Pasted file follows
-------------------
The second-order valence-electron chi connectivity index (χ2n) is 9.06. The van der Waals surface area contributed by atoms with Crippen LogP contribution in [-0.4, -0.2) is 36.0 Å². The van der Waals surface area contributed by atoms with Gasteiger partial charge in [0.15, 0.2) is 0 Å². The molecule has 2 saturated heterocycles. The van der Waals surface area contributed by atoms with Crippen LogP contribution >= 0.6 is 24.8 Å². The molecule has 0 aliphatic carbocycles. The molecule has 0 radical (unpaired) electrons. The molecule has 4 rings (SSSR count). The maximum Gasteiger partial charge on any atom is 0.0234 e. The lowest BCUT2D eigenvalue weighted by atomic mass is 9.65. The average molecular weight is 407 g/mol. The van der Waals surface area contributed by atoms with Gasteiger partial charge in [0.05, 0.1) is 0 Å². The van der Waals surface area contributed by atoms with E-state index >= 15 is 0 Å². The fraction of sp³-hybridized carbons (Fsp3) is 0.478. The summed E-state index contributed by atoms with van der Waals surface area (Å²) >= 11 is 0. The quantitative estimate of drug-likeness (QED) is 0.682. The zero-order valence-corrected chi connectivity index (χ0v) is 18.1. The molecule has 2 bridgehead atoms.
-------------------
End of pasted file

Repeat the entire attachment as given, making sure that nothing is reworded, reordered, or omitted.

The second-order valence-electron chi connectivity index (χ2n) is 9.06. The van der Waals surface area contributed by atoms with Crippen LogP contribution in [-0.4, -0.2) is 36.0 Å². The van der Waals surface area contributed by atoms with Gasteiger partial charge in [0.15, 0.2) is 0 Å². The molecule has 2 saturated heterocycles. The van der Waals surface area contributed by atoms with Crippen LogP contribution >= 0.6 is 24.8 Å². The molecule has 0 aliphatic carbocycles. The molecule has 0 radical (unpaired) electrons. The molecule has 4 rings (SSSR count). The maximum Gasteiger partial charge on any atom is 0.0234 e. The lowest BCUT2D eigenvalue weighted by atomic mass is 9.65. The average molecular weight is 407 g/mol. The van der Waals surface area contributed by atoms with Gasteiger partial charge in [0.05, 0.1) is 0 Å². The van der Waals surface area contributed by atoms with E-state index >= 15 is 0 Å². The fraction of sp³-hybridized carbons (Fsp3) is 0.478. The summed E-state index contributed by atoms with van der Waals surface area (Å²) >= 11 is 0. The quantitative estimate of drug-likeness (QED) is 0.682. The zero-order valence-corrected chi connectivity index (χ0v) is 18.1. The molecule has 2 bridgehead atoms.